Friday, March 30, 2018

Meso Scale Diagnostics v. Crescendo Biosciences (Cir. Ct. Mont. Cnty.)

Filed: November 29, 2017

Opinion by: Judge Rubin


The post-termination materials requirements contract provision was enforceable despite it being removed during negotiations. In resolving a contract dispute, governed by Delaware law, the court may consider extrinsic evidence of the parties’ intentions.


William Hagstrom (“Hagstrom”) formed Defendant in 2007 to commercialize Vectra DA, a test for rheumatoid arthritis.  On March 2, 2009, Defendant accepted Plaintiff’s proposal to evaluate the Vectra DA test’s viability.  The parties began to negotiate for a long-term supply agreement in 2010 after the development phase.  Both parties were invested in their relationship for the long-term, and Defendant knew that Plaintiff wanted to share in the long-term success of Vectra DA. Hagstrom understood that Plaintiff would not move forward with signing the agreement without some means of sharing in the upside potential if the product was commercially successful.

Section 10.1 of the Purchase Agreement contained the post-termination provision.  The Court found Plaintiff’s General Manager’s, Jim Wilbur’s (“Wilbur”), testimony more credible than Hagstrom’s testimony regarding Wilbur explaining Section 10.1 to Hagstrom.  Hagstrom denied Wilbur explained it and further argued that he never intended Defendant to be bound to deal with Plaintiff after the contract’s termination.  During the negotiation process, the provision was removed and re-inserted at least once, but the agreement that Hagstrom signed on April 2, 2012, included Section 10.1. 

On April 21, 2016, Defendant notified Plaintiff that it intended to terminate the agreement effective on April 30, 2018.  Plaintiff sued Defendant on May 23, 2016. (see the opinion for litigation details).


In Delaware, the parties’ subjective expressions are considered when a contract is negotiated between parties on an equal footing and the contract/provision is ambiguous.  SIManagement L.P. v. Wininger, 707 A.2d 37 at 43 (1998).  Extrinsic evidence that is considered “must speak to the intent of all of the parties to the contract.”  Id.  In addition, contracts “should be read to give effect to all its provisions and not to render any part of it ineffective.”  Restatement (Second) of Contracts § 203(a) (1981).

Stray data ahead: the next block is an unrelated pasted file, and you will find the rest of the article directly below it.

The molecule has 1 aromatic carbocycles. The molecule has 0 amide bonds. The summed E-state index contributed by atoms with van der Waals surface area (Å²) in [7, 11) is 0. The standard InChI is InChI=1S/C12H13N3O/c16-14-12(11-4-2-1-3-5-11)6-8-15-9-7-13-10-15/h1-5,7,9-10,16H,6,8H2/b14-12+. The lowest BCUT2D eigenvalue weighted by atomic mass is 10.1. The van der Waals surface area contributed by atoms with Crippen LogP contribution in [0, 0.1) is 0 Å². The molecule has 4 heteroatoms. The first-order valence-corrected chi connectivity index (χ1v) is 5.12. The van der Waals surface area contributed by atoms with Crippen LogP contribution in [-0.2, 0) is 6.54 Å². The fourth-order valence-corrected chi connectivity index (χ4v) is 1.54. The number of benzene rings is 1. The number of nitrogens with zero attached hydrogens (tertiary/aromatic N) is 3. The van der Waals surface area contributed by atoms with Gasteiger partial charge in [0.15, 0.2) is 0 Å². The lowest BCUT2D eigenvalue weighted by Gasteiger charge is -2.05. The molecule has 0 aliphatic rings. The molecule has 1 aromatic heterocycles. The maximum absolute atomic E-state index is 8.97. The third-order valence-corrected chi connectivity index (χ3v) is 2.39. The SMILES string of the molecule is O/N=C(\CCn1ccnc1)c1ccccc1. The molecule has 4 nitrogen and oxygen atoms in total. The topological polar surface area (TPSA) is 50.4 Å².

The Court acknowledged that Hagstrom was a “seasoned biotech entrepreneur with more than three decades of executive and board-level experience”, having raised $100 million for Defendant from venture capital firms.  In addition, the contract was reviewed by a global law firm.  The Court found Section 10.1 was a “business compromise” and the materials requirement was a “central element of the bargained for exchange”.

The full opinion is available PDF.

Tuesday, March 27, 2018

Neitzey v. Allen (Cir. Ct. Mont. Cnty)

Filed: August 31, 2017

Opinion by: Judge Michael D. Mason

Holding:  A covenant not to solicit clients that is overbroad on its face will be interpreted based on the wording of the agreement and is not partially enforceable if the employer voluntarily commits to limit its right of enforcement to only those remedies necessary to protect the employer’s legitimate business where such partial enforcement is not achievable based on the wording of the agreement. 

Facts:  A former employee sued his former employer to have certain restrictive covenants stricken from his employment agreement as overbroad.  At issue was a non-solicitation provisions that restricted the former employee from soliciting and accepting business from any customer of the former employer.  The term “customer” was not defined in the employment agreement and was not limited to customers of the former employer during the former employee’s employment by the former employer.  The former employer offered to restrict the meaning of “customer” to those with whom the former employee had personal contact while employed by the former employer. 

Analysis:  The court held that the former employer’s offer to limit enforcement of the non-solicitation provision could not save the provision from being declared unenforceable.  After a lengthy discussion of Holloway v. Faw, Casson & Co., 78 Md. App. 205 (1989) (“Holloway”), Holloway v. Faw, Casson & Co., 319 Md. 324 (1990), and Fowler v. Printers II, Inc., 89 Md. App. 448 (1991), the court agreed with the Court of Appeals in Holloway, that the enforceability of the non-solicitation provision at issue turned on its internal severability.  The non-solicitation provision at issue was not internally severable because, without some measure of damages on a client-by-client basis similar to the liquidated damages clause in Holloway*, there was no way to establish separate damages for clients with whom the former employee had personal contact and the other clients of the former employer.  Therefore, the non-solicitation provision could not be enforced even if the court limited enforcement in the manner proposed by the former employer.